Train it up for Christmas

In this day and age of weight loss and fitness training methods, I will endeavour to explain a few training techniques that may used. By the end of this article you will have a little more knowledge on cardiovascular fitness training and how to employ it for your own training. Along with resistance training and a well-balanced eating plan fat loss will become a whole lot easier for you.

So what is cardiovascular training? The easiest definition of cardiovascular training is the ability for the heart and lungs to pump the blood around your body. The easier and more efficiently you can do this the less strain and pressure on your heart. There are other factors that will affect this, but that is for another time.

The objective of cardiovascular training is to improve the individual’s ability to provide oxygen to working muscles. This is facilitated by improvements in both the central and peripheral circulation.
Central adaptation: Training adaptations that occurs in the heart and lungs.
Peripheral adaptations: The training that occurs in the blood and its delivery to the muscles.

Types of cardiovascular/(aerobic) training

Long, steady, Slow distance(LSD)
This training should be easy and comfortable without placing the individual under a great deal of stress. It usually lasts from 30-120 minutes and it should be easy to converse, but not “huffed and puffed” There should be 60-70% of your maximum oxygen uptake. This type of training is excellent for developing your cardiovascular system and improving the muscles physical, chemical and metabolic characteristics. This type of training does not have to be excessively long, but at times can be up to 40-50 minutes. Often it is a good way to commence your cardiovascular fitness training or an alternative to some high intense sessions one might do on other days.

Tempo Training

This type of training is designed to stress the individual at an intensity corresponding to lactate threshold. The lactate threshold is the point at which blood lactic acid begins accumulating at a more rapid rate( usually 70%-85% maximal oxygen uptake). The intensity should allow participants to train for 40-60 minutes.
There are two ways of conducting Tempo training.
1.Steady”Tempo” Runs: Which are of 20 minute duration at a pace of about 15 seconds per kilometre slower than your fastest. The purpose is to stress the individual to a certain intensity. Not too high or not too low.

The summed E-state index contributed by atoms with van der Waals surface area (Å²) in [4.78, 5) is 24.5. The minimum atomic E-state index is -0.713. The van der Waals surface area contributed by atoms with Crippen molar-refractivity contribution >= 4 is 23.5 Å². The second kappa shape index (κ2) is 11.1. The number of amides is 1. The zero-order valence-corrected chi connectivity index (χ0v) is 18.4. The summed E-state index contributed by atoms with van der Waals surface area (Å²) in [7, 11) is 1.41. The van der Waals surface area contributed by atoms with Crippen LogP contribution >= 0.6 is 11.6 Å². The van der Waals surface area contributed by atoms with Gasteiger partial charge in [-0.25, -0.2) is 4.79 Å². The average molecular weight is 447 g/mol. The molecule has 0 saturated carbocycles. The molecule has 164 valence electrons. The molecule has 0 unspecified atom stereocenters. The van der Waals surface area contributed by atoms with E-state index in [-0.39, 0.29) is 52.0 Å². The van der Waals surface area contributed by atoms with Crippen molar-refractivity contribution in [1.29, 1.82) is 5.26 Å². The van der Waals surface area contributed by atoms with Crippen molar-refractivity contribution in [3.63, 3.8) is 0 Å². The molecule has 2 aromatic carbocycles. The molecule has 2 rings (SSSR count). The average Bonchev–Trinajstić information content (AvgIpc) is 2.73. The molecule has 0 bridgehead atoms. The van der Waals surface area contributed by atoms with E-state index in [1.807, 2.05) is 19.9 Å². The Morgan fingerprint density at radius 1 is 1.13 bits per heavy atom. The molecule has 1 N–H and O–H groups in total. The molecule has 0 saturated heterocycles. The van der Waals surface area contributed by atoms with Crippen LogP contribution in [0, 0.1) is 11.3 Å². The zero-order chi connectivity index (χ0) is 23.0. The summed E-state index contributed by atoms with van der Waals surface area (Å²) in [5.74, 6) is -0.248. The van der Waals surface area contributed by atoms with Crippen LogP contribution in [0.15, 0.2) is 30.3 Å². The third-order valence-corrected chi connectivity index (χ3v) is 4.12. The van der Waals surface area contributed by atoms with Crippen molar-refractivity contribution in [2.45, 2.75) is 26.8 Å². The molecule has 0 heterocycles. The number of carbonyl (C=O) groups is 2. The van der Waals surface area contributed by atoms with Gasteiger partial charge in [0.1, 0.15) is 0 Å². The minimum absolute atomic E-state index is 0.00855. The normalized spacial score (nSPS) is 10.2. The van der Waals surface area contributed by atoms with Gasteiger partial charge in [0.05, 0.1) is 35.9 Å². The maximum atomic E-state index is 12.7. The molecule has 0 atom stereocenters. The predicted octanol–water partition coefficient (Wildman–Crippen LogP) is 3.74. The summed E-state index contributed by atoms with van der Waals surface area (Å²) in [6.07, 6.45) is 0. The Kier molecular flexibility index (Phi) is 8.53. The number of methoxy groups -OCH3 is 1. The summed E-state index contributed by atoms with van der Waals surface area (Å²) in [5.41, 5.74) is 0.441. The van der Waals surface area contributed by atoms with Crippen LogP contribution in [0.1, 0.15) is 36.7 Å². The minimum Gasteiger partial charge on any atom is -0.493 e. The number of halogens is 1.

2. Intermittent: This workout requires shorter bouts (3-8 minutes) with short recoveries in between (50-120s) between each repetition. Try not to exercise harder than the prescribed level. If it appears too easy, increase the duration as opposed to the pace and intensity. Tempo intervals could last from 30-40 minutes, including recovery time.

Interval Training

This can be conducted in many ways:
Interval can range from anywhere from 30s to 5 minutes, but to be fair it is advisable not to exceed 5 minutes as a single bout of work. Also, keep at least a 1:1 work/recovery ratio.
Interval training was designed to enable participants to work at a sustained higher intensity by enabling there to be just enough of a break(active recovery of rest) in maximum workload but still enables the participant to work at a sustained intensity for a worthwhile time period. Due to the fact that maximum oxygen uptake can only be managed for 10-12 minutes as a single bout, by training in intervals it allows the participant to have a number of shorter bouts but still enabling them to reach and sustain this high level and volume of work. A total of 20-30 minutes (exclusive of recovery time) is a good upper limit for a session. The amount of interval training should not exceed 10% of the weekly exercise volume.

Repetition Training

REP training is conducted at intensities greater than interval training (30s-2minutes). The big difference is that the rest time is four to six times longer than work time. The total workload over a week should not exceed 5% with around 15-20 minutes of quality effort. REP training allows the individual to become more economical and efficient at pace setting.

Fartlek Training

Fartlek or “speed play” is a combination of all the previous styles of aerobic training. A session usually consists of some light/easy running dispersed with some faster pace section and hill running. Short bursts of high intense running or different terrain may also be included.

So there you have it. I hope you feel inspired and motivated. Train hard and get those goals going for Christmas!!

Happy Training